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For Release: Wednesday, December 21, 2016

DEC Environmental Conservation Officer Highlights

ECO Actions for Early December

New York State Department of Environmental Conservation (DEC) Environmental Conservation Officers (ECOs) enforce the 71 Chapters of New York Environmental Conservation Law, protecting fish and wildlife and preserving environmental quality across the state.

In 2015, the 268 ECOs across the state responded to 25,000 calls and issued 22,000 tickets for crimes ranging from deer poaching to corporate toxic dumping and illegal mining, black market pet trade, and excessive emissions violations.

"From Montauk Point to Mount Marcy, from Brooklyn to Buffalo, the ECOs patrolling our state are the first line of defense in protecting New York's environment and our natural resources, ensuring that they exist for future generations of New Yorkers," said Commissioner Basil Seggos. "They work long and arduous hours, both deep in our remote wildernesses and in the tight confines of our urban landscapes. Although they don't receive much public fanfare, the work of our ECOs is critical to achieving DEC's mission to protect and enhance our environment."

Recent missions carried out by ECOs include:

No Permits, No Labels, Big Problem - Queens County

On Dec. 1, ECOs Bradley Buffa, Zach Brown, Jason Hilliard, Chris Macropoulos, and Michael Hameline assisted a New York Police Department team from the 108th Precinct in a detail focusing on auto repair shops in Queens. Inspections showed that several shops failed to properly label waste oil containers. Two shops were found without the necessary permits to emit into the air from a spray booth. One shop was found with a sewer manhole directly under a vehicle lift where fluids were routinely drained into the sewer system. Through the course of the detail, five shops were visited and violations were found and issued in every shop.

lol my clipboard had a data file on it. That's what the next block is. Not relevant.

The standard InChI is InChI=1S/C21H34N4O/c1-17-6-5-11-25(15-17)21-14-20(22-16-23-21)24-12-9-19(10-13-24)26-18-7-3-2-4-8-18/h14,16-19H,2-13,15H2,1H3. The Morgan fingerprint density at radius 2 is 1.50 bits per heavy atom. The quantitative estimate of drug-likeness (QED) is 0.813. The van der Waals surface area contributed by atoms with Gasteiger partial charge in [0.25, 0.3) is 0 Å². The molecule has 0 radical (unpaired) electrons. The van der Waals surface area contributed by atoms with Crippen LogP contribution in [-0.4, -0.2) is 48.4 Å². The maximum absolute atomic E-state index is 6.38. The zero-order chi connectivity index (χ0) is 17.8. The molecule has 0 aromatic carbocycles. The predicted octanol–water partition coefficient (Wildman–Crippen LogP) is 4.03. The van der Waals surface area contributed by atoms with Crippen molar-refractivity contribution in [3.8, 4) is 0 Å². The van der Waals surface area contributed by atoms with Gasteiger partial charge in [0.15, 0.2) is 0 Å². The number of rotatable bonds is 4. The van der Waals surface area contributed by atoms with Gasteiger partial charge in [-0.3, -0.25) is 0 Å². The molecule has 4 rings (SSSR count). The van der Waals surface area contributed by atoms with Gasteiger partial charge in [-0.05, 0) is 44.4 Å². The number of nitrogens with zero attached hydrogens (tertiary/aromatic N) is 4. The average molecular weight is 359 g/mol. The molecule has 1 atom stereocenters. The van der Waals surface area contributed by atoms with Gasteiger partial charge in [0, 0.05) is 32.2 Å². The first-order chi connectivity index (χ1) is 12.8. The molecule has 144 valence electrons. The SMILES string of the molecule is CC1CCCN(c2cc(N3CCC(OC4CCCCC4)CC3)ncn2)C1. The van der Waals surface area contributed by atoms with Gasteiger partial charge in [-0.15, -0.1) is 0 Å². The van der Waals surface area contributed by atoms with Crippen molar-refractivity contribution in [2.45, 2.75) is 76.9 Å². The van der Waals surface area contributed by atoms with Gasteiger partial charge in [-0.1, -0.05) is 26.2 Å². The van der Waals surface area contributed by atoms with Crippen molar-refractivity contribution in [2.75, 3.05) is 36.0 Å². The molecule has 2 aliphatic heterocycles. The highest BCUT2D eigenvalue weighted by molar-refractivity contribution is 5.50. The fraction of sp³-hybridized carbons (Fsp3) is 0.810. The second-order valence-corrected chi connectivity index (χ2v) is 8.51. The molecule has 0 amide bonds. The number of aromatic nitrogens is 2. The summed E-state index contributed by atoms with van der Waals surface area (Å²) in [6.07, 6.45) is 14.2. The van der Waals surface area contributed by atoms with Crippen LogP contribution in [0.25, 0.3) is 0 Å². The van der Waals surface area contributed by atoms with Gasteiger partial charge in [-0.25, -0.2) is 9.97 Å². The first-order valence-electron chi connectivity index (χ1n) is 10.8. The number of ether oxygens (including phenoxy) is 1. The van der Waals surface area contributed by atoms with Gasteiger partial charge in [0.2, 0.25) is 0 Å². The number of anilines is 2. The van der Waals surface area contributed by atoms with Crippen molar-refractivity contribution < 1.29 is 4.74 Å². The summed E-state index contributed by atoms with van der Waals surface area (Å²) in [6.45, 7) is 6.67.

ECO Hameline inspecting a makeshift exhaust vent.
ECO Hameline inspecting a makeshift exhaust vent.

Illegal Clams - Kings County

On Dec. 3, ECOs Brian Gustitus, Evan McFee, JT Rich, and Jon Walraven conducted a series of checks on fish and shellfish markets in Brooklyn. The ECOs concentrated their efforts on shellfish storage and tagging. Throughout the day they found numerous violations after visiting more than a half-dozen storefronts and markets. The newly trained ECOs worked in pairs to visit locations before word spread that the checks were underway. By strategically planning to quickly enter the separate locations simultaneously, the ECOs were able to more effectively find violations that could otherwise be quickly hidden or covered up. In all, four summons were issued for untagged shellfish and illegal storage of shellfish in water without a permit. The illegal shellfish was seized and destroyed so they could not be sold after sitting in unsanitary conditions.

ECOs McFee, Rich, Gustitus, and Walraven with the seized shellfish.
ECOs McFee, Rich, Gustitus, and Walraven with the
seized shellfish.

Sow Taken From Cubs - Sullivan County

While on patrol on Dec. 4, ECO Andy Kostuk received a tip from Capt. Martin Townley and Sr. Fisheries and Wildlife Technician Tim McNamara that an illegal bear was being dropped off at a local butcher in the town of Walkill. ECO Kostuk subsequently went to the butcher shop and seized the bear. Upon investigation, the ECO found that a New Jersey hunter from a private camp in Grahamsville had shot a mother bear that had been with two cubs. Tickets were issued to the hunter for taking a bear from a group of bears and illegally taking protected wildlife.

ECO Kostuk with the illegally taken sow.
ECO Kostuk with the illegally taken sow.

Hunting While Intoxicated - Monroe County

On Dec. 4, ECO Joshua Wolgast responded to a call of a hunter stumbling down a road in the town of Henrietta. He arrived on scene and met with Monroe County Sheriff's Deputies, who had also received a call. Two hunters were located, who explained that they were conducting a drive and had killed an antlerless deer. One of the subjects appeared extremely intoxicated and subsequently failed all field sobriety tests. He later submitted to a breath test and was found to be hunting with a blood alcohol content of .19 percent. He was charged with hunting while intoxicated, trespassing, and taking an illegal deer. The second individual was found to be in possession of marijuana. He was charged with taking an illegal deer, trespassing, unlawful possession of marijuana, failing to properly tag a deer, and failing to properly consign a deer tag. All charges are pending in the Town of Henrietta Court.

If you witness an environmental crime or believe a violation of environmental law occurred please call the DEC Division of Law Enforcement hotline at 1-844-DEC-ECOS (1-844-332-3267).

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